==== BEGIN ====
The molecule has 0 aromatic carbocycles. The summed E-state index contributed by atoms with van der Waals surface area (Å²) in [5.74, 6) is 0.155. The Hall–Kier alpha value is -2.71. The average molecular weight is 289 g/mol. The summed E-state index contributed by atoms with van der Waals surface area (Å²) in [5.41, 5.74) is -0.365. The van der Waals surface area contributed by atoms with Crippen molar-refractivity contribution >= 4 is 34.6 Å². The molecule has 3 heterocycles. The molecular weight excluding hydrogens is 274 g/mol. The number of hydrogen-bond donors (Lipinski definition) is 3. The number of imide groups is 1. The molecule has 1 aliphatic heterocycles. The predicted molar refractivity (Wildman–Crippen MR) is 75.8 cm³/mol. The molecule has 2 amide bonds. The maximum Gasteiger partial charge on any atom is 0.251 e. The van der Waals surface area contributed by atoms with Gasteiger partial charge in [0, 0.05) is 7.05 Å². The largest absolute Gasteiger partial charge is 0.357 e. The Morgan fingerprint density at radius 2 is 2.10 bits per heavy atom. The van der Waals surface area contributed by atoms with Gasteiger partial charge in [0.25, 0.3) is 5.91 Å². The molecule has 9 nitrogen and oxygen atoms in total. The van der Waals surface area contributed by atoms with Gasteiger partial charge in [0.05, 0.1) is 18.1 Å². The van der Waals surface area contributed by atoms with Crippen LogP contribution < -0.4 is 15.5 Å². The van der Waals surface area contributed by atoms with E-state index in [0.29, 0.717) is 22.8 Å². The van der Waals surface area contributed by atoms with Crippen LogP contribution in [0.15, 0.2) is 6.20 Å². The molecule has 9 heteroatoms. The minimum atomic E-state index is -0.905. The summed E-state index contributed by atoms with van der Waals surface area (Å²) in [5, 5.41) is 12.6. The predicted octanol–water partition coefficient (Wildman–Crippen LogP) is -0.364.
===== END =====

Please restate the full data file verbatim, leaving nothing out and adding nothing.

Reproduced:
The molecule has 0 aromatic carbocycles. The summed E-state index contributed by atoms with van der Waals surface area (Å²) in [5.74, 6) is 0.155. The Hall–Kier alpha value is -2.71. The average molecular weight is 289 g/mol. The summed E-state index contributed by atoms with van der Waals surface area (Å²) in [5.41, 5.74) is -0.365. The van der Waals surface area contributed by atoms with Crippen molar-refractivity contribution >= 4 is 34.6 Å². The molecule has 3 heterocycles. The molecular weight excluding hydrogens is 274 g/mol. The number of hydrogen-bond donors (Lipinski definition) is 3. The number of imide groups is 1. The molecule has 1 aliphatic heterocycles. The predicted molar refractivity (Wildman–Crippen MR) is 75.8 cm³/mol. The molecule has 2 amide bonds. The maximum Gasteiger partial charge on any atom is 0.251 e. The van der Waals surface area contributed by atoms with Gasteiger partial charge in [0, 0.05) is 7.05 Å². The largest absolute Gasteiger partial charge is 0.357 e. The Morgan fingerprint density at radius 2 is 2.10 bits per heavy atom. The van der Waals surface area contributed by atoms with Gasteiger partial charge in [0.25, 0.3) is 5.91 Å². The molecule has 9 nitrogen and oxygen atoms in total. The van der Waals surface area contributed by atoms with Gasteiger partial charge in [0.05, 0.1) is 18.1 Å². The van der Waals surface area contributed by atoms with Crippen LogP contribution < -0.4 is 15.5 Å². The van der Waals surface area contributed by atoms with E-state index in [0.29, 0.717) is 22.8 Å². The van der Waals surface area contributed by atoms with Crippen LogP contribution in [0.15, 0.2) is 6.20 Å². The molecule has 9 heteroatoms. The minimum atomic E-state index is -0.905. The summed E-state index contributed by atoms with van der Waals surface area (Å²) in [5, 5.41) is 12.6. The predicted octanol–water partition coefficient (Wildman–Crippen LogP) is -0.364.